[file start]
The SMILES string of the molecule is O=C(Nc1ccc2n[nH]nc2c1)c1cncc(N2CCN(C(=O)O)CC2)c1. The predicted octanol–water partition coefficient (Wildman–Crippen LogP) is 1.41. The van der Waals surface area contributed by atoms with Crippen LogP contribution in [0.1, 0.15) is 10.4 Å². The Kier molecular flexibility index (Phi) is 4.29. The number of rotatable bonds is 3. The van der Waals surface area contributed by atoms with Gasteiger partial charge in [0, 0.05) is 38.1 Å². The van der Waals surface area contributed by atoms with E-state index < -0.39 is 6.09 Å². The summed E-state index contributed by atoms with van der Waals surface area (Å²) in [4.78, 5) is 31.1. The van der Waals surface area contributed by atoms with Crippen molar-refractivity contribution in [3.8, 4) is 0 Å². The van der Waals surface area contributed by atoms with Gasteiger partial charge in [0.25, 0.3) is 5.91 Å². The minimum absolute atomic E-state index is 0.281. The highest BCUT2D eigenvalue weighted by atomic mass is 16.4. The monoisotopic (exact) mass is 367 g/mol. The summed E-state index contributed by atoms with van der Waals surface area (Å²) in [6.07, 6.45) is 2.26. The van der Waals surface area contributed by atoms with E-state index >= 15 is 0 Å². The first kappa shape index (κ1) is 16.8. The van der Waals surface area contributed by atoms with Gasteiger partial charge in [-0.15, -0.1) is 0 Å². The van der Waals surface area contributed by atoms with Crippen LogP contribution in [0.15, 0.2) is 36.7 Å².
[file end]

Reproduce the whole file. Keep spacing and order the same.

The SMILES string of the molecule is O=C(Nc1ccc2n[nH]nc2c1)c1cncc(N2CCN(C(=O)O)CC2)c1. The predicted octanol–water partition coefficient (Wildman–Crippen LogP) is 1.41. The van der Waals surface area contributed by atoms with Crippen LogP contribution in [0.1, 0.15) is 10.4 Å². The Kier molecular flexibility index (Phi) is 4.29. The number of rotatable bonds is 3. The van der Waals surface area contributed by atoms with Gasteiger partial charge in [0, 0.05) is 38.1 Å². The van der Waals surface area contributed by atoms with E-state index < -0.39 is 6.09 Å². The summed E-state index contributed by atoms with van der Waals surface area (Å²) in [4.78, 5) is 31.1. The van der Waals surface area contributed by atoms with Crippen molar-refractivity contribution in [3.8, 4) is 0 Å². The van der Waals surface area contributed by atoms with Gasteiger partial charge in [0.25, 0.3) is 5.91 Å². The minimum absolute atomic E-state index is 0.281. The highest BCUT2D eigenvalue weighted by atomic mass is 16.4. The monoisotopic (exact) mass is 367 g/mol. The summed E-state index contributed by atoms with van der Waals surface area (Å²) in [6.07, 6.45) is 2.26. The van der Waals surface area contributed by atoms with E-state index >= 15 is 0 Å². The first kappa shape index (κ1) is 16.8. The van der Waals surface area contributed by atoms with Gasteiger partial charge in [-0.15, -0.1) is 0 Å². The van der Waals surface area contributed by atoms with Crippen LogP contribution in [0.15, 0.2) is 36.7 Å².